Bad Jalapeno vairety- Jalapa

I bought pepper plants late this year and I didn't pay attention. I bought a variety called "Jalapa" which is a little smaller than I like. More importantly they don't turn red, they just rot on the plant. I've thrown away about 15 peppers that after cracklin developed rot points--often softening at the tip and dripping the insides out as soggy ooze. NOrmally I leave peppers on the plant till I use them--always harvesting reds (or with jalapeno crackled) first cause they are them most mature. I can't do that with this variety! They rot instead. When turning that brown color as they transition from green to red that meant they are already bad!
What a disastrous variety! Live and learn
DiGiTAL ViNYL (no email) Zone 6b/7, Westchester Co, NY, <1 mile off L.I.Sound 2nd year gardener http://photos.yahoo.com/ph/royalfrazier /
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Blossom end rot results from drought and acid soils. Blossom-end rot is a common problem that causes a brown to black sunken rot at the blossom end of the fruit. It is caused by drought, uneven water availability, or pruning roots through improper cultivation. Blossom-end rot is not caused by a parasitic organism but is a physiologic disorder associated with a low concentration of calcium in the fruit. Calcium is required in relatively large concentrations for normal cell growth. When a rapidly growing fruit is deprived of necessary calcium, the tissues break down, leaving the characteristic dry, sunken lesion at the blossom end. Blossom-end rot is induced when demand for calcium exceeds supply. This may result from low calcium levels or high amounts of competitive cations in the soil, drought stress, or excessive soil moisture fluctuations which reduce uptake and movement of calcium into the plant, or rapid, vegetative growth due to excessive nitrogen fertilization. Even though it affects many different varieties of peppers, blossom-end rot is more severe on some varieties of peppers than on others. Remove infected fruits and throw them away. Irrigation and mulching can help to prevent blossom-end rot. Though the condition is caused by a calcium deficiency in the affected fruit tissue, addition of calcium to the soil seldom alters the condition. The problem is one of calcium mobility in the plant, not lack of calcium in the soil. Many farmers 'foliar feed' to apply calcium to prevent blossom end rot. Keep the watering regular to avoid alternating wet and drought. Fluctuating moisture levels will cause wilt and blossom end rot.
What to do to prevent it:
Maintain the soil pH around 6.5. Liming will supply calcium and will increase the ratio of calcium ions to other competitive ions in the soil.
Use nitrate nitrogen as the fertilizer nitrogen source. Ammoniacal nitrogen may increase blossom-end rot as excess ammonium ions reduce calcium uptake. Avoid over-fertilization as side dressings during early fruiting, especially with ammoniacal forms of nitrogen.
Avoid drought stress and wide fluctuations in soil moisture by using mulches and/or irrigation. Plants generally need about one inch of moisture per week from rain or irrigation for proper growth and development.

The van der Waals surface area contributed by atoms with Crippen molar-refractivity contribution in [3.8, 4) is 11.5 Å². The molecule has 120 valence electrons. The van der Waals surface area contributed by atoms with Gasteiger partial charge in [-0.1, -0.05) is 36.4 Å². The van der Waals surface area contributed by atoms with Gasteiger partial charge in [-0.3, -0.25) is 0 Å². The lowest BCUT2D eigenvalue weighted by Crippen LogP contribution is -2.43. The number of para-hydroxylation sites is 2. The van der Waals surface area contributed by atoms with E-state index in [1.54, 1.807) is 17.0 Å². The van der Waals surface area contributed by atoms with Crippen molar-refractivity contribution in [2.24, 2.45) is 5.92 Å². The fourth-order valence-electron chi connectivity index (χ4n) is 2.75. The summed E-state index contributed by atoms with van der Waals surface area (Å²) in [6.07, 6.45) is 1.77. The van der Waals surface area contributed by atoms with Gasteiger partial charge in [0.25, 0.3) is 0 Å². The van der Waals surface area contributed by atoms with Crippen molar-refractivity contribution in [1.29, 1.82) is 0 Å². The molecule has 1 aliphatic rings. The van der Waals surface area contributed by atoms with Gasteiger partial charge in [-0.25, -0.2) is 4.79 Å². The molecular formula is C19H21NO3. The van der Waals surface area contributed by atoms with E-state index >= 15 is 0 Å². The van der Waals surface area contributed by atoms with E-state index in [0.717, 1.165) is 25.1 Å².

Avoid cultivating near the roots. Mulch rather than cultivate to prevent weeds.
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DigitalVinyl wrote:

Ca deficiency. Dolomite new beds several weeks prior to fertilizing. What does the foliage look like? Are older leaves yellowing and dying?
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No not at all, dark green leaves all over both Jalapa's the anaheim, the bell pepper and the thai dragon plants. THey are all in a star-like cluster with the Jalapa's at the left and right ends. I don't believe this is BER at all. One, it occurs all over the pepper from stem to tip in blotches. The worst ones were so completely rotted that they slushed and poured out of the bottom, these were not black sunken as much as the whole pepper was soggy dripping messes. The skin was intact--it was the flesh underneath that ..uh liquified. I have tomatoes and 5 peppers plants and none of them seem to have BER--at least not as I've found it described. DiGiTAL ViNYL (no email) Zone 6b/7, Westchester Co, NY, <1 mile off L.I.Sound 2nd year gardener http://photos.yahoo.com/ph/royalfrazier /
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DigitalVinyl wrote:

I find that every year is different when it comes to growing things. Consequently, I generally trial things for at least 3 years before crossing them off the list.
On the other hand, there are so many varieties that you can probably afford to write off one of them early. The real question is why did you try the Jalapa? Inattention to detail? Tua culpa. Recommendation from salesperson? Caveat emptor. Recommendation from fellow gardener? Probably worth talking to that person and finding out why it was recommended. Then try again.
I assume you have other varieties growing nearby. If not, soil tests might be in order. If so, you might consider plant pathology tests. Check with your local extension service (if your state hasn't zero funded them). Of course, there is probably a charge for this service, the way things are going. You will have to determine how important it is to you to have a real answer.
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